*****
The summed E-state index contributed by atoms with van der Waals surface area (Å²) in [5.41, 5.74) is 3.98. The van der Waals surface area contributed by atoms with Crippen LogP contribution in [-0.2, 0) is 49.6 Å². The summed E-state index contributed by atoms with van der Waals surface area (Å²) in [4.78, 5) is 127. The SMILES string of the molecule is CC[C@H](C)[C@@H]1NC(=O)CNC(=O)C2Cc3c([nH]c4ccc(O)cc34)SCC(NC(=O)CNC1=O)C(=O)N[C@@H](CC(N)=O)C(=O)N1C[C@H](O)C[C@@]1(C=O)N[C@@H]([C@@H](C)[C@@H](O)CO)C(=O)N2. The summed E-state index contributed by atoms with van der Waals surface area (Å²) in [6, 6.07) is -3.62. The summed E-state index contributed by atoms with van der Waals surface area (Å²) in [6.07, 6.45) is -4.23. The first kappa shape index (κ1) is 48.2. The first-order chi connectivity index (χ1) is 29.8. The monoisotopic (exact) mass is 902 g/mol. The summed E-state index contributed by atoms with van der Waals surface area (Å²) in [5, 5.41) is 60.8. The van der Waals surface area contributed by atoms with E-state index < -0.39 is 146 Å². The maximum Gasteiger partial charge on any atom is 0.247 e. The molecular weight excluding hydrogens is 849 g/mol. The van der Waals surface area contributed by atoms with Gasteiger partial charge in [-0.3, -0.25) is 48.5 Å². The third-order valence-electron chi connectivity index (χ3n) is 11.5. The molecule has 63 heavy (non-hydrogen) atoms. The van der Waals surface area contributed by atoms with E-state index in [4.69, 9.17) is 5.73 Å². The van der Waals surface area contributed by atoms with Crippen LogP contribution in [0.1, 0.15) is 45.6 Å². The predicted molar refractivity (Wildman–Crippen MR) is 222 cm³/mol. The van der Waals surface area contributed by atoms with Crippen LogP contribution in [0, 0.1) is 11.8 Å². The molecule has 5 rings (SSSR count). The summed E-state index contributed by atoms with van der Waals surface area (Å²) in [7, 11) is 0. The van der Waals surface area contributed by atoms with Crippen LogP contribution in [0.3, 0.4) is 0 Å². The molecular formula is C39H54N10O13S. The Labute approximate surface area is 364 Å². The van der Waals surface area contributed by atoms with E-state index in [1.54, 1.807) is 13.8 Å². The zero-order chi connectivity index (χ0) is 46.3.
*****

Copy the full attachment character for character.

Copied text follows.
The summed E-state index contributed by atoms with van der Waals surface area (Å²) in [5.41, 5.74) is 3.98. The van der Waals surface area contributed by atoms with Crippen LogP contribution in [-0.2, 0) is 49.6 Å². The summed E-state index contributed by atoms with van der Waals surface area (Å²) in [4.78, 5) is 127. The SMILES string of the molecule is CC[C@H](C)[C@@H]1NC(=O)CNC(=O)C2Cc3c([nH]c4ccc(O)cc34)SCC(NC(=O)CNC1=O)C(=O)N[C@@H](CC(N)=O)C(=O)N1C[C@H](O)C[C@@]1(C=O)N[C@@H]([C@@H](C)[C@@H](O)CO)C(=O)N2. The summed E-state index contributed by atoms with van der Waals surface area (Å²) in [6, 6.07) is -3.62. The summed E-state index contributed by atoms with van der Waals surface area (Å²) in [6.07, 6.45) is -4.23. The first kappa shape index (κ1) is 48.2. The first-order chi connectivity index (χ1) is 29.8. The monoisotopic (exact) mass is 902 g/mol. The summed E-state index contributed by atoms with van der Waals surface area (Å²) in [5, 5.41) is 60.8. The van der Waals surface area contributed by atoms with E-state index < -0.39 is 146 Å². The maximum Gasteiger partial charge on any atom is 0.247 e. The molecular weight excluding hydrogens is 849 g/mol. The van der Waals surface area contributed by atoms with Gasteiger partial charge in [-0.3, -0.25) is 48.5 Å². The third-order valence-electron chi connectivity index (χ3n) is 11.5. The molecule has 63 heavy (non-hydrogen) atoms. The van der Waals surface area contributed by atoms with E-state index in [4.69, 9.17) is 5.73 Å². The van der Waals surface area contributed by atoms with Crippen LogP contribution in [0.1, 0.15) is 45.6 Å². The predicted molar refractivity (Wildman–Crippen MR) is 222 cm³/mol. The van der Waals surface area contributed by atoms with Crippen LogP contribution in [0, 0.1) is 11.8 Å². The molecule has 5 rings (SSSR count). The summed E-state index contributed by atoms with van der Waals surface area (Å²) in [7, 11) is 0. The van der Waals surface area contributed by atoms with Crippen LogP contribution in [0.3, 0.4) is 0 Å². The molecular formula is C39H54N10O13S. The Labute approximate surface area is 364 Å². The van der Waals surface area contributed by atoms with E-state index in [1.54, 1.807) is 13.8 Å². The zero-order chi connectivity index (χ0) is 46.3.